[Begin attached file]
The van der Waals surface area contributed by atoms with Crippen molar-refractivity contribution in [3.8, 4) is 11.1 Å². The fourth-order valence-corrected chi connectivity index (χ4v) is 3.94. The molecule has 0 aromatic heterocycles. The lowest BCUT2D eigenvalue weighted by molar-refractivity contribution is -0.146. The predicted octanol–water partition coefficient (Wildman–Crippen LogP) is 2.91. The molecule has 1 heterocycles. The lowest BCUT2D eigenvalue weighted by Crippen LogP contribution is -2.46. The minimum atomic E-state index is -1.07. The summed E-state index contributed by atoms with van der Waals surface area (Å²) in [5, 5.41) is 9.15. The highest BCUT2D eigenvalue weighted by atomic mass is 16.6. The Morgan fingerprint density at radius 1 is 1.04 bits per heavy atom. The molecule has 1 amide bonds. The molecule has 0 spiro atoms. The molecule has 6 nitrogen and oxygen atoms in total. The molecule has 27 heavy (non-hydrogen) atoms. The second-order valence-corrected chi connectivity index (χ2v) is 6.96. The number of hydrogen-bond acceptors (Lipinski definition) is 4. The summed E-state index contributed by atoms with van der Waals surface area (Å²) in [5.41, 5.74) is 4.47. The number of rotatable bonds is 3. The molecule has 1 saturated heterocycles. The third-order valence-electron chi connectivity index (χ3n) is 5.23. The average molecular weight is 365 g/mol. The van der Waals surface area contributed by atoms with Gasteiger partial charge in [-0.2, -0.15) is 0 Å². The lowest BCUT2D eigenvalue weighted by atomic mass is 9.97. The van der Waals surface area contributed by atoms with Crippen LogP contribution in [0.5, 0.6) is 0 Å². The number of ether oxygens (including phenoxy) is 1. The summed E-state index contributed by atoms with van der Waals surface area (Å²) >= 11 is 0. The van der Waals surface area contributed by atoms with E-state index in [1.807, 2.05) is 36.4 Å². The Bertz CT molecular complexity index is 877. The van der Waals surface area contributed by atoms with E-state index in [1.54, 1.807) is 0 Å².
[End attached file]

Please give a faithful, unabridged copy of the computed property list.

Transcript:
The van der Waals surface area contributed by atoms with Crippen molar-refractivity contribution in [3.8, 4) is 11.1 Å². The fourth-order valence-corrected chi connectivity index (χ4v) is 3.94. The molecule has 0 aromatic heterocycles. The lowest BCUT2D eigenvalue weighted by molar-refractivity contribution is -0.146. The predicted octanol–water partition coefficient (Wildman–Crippen LogP) is 2.91. The molecule has 1 heterocycles. The lowest BCUT2D eigenvalue weighted by Crippen LogP contribution is -2.46. The minimum atomic E-state index is -1.07. The summed E-state index contributed by atoms with van der Waals surface area (Å²) in [5, 5.41) is 9.15. The highest BCUT2D eigenvalue weighted by atomic mass is 16.6. The Morgan fingerprint density at radius 1 is 1.04 bits per heavy atom. The molecule has 1 amide bonds. The molecule has 0 spiro atoms. The molecule has 6 nitrogen and oxygen atoms in total. The molecule has 27 heavy (non-hydrogen) atoms. The second-order valence-corrected chi connectivity index (χ2v) is 6.96. The number of hydrogen-bond acceptors (Lipinski definition) is 4. The summed E-state index contributed by atoms with van der Waals surface area (Å²) in [5.41, 5.74) is 4.47. The number of rotatable bonds is 3. The molecule has 1 saturated heterocycles. The third-order valence-electron chi connectivity index (χ3n) is 5.23. The average molecular weight is 365 g/mol. The van der Waals surface area contributed by atoms with Gasteiger partial charge in [-0.2, -0.15) is 0 Å². The lowest BCUT2D eigenvalue weighted by atomic mass is 9.97. The van der Waals surface area contributed by atoms with Crippen LogP contribution in [0.5, 0.6) is 0 Å². The number of ether oxygens (including phenoxy) is 1. The summed E-state index contributed by atoms with van der Waals surface area (Å²) >= 11 is 0. The van der Waals surface area contributed by atoms with E-state index in [1.807, 2.05) is 36.4 Å². The Bertz CT molecular complexity index is 877. The van der Waals surface area contributed by atoms with E-state index in [1.54, 1.807) is 0 Å².